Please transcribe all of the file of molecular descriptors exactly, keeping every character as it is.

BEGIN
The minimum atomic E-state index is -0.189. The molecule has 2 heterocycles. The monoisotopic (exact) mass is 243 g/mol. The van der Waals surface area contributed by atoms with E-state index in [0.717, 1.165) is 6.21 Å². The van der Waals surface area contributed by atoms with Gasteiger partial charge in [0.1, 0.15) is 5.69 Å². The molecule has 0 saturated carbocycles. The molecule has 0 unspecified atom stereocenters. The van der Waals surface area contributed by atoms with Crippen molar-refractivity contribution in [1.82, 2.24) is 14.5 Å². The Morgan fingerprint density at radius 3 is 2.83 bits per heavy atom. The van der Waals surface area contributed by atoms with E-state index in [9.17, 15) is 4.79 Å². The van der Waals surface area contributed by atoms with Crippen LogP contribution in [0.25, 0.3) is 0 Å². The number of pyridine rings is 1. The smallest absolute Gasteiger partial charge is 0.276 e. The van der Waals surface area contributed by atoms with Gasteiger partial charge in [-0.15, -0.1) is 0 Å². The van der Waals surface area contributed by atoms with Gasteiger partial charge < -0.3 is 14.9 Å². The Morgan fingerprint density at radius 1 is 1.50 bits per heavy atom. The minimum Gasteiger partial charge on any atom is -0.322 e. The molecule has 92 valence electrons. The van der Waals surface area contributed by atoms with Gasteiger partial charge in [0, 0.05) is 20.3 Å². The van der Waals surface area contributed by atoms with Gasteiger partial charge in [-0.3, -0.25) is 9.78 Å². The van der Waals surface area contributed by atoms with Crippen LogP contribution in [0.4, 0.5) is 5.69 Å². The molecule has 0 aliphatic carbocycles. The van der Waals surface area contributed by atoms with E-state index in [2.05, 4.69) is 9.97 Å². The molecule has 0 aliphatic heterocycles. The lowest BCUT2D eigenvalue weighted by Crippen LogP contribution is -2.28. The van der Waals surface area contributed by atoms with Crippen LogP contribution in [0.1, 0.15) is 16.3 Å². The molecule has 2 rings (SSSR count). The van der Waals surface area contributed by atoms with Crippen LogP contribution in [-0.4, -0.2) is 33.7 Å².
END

The minimum atomic E-state index is -0.189. The molecule has 2 heterocycles. The monoisotopic (exact) mass is 243 g/mol. The van der Waals surface area contributed by atoms with E-state index in [0.717, 1.165) is 6.21 Å². The van der Waals surface area contributed by atoms with Gasteiger partial charge in [0.1, 0.15) is 5.69 Å². The molecule has 0 saturated carbocycles. The molecule has 0 unspecified atom stereocenters. The van der Waals surface area contributed by atoms with Crippen molar-refractivity contribution in [1.82, 2.24) is 14.5 Å². The Morgan fingerprint density at radius 3 is 2.83 bits per heavy atom. The van der Waals surface area contributed by atoms with E-state index in [9.17, 15) is 4.79 Å². The van der Waals surface area contributed by atoms with Crippen LogP contribution in [0.25, 0.3) is 0 Å². The number of pyridine rings is 1. The smallest absolute Gasteiger partial charge is 0.276 e. The van der Waals surface area contributed by atoms with Gasteiger partial charge in [-0.15, -0.1) is 0 Å². The van der Waals surface area contributed by atoms with Gasteiger partial charge < -0.3 is 14.9 Å². The Morgan fingerprint density at radius 1 is 1.50 bits per heavy atom. The minimum Gasteiger partial charge on any atom is -0.322 e. The molecule has 92 valence electrons. The van der Waals surface area contributed by atoms with Gasteiger partial charge in [0, 0.05) is 20.3 Å². The van der Waals surface area contributed by atoms with Gasteiger partial charge in [-0.3, -0.25) is 9.78 Å². The van der Waals surface area contributed by atoms with Crippen LogP contribution in [0.4, 0.5) is 5.69 Å². The molecule has 0 aliphatic carbocycles. The van der Waals surface area contributed by atoms with E-state index in [2.05, 4.69) is 9.97 Å². The molecule has 0 aliphatic heterocycles. The lowest BCUT2D eigenvalue weighted by Crippen LogP contribution is -2.28. The van der Waals surface area contributed by atoms with Crippen LogP contribution in [0.1, 0.15) is 16.3 Å². The molecule has 2 rings (SSSR count). The van der Waals surface area contributed by atoms with Crippen LogP contribution in [-0.4, -0.2) is 33.7 Å².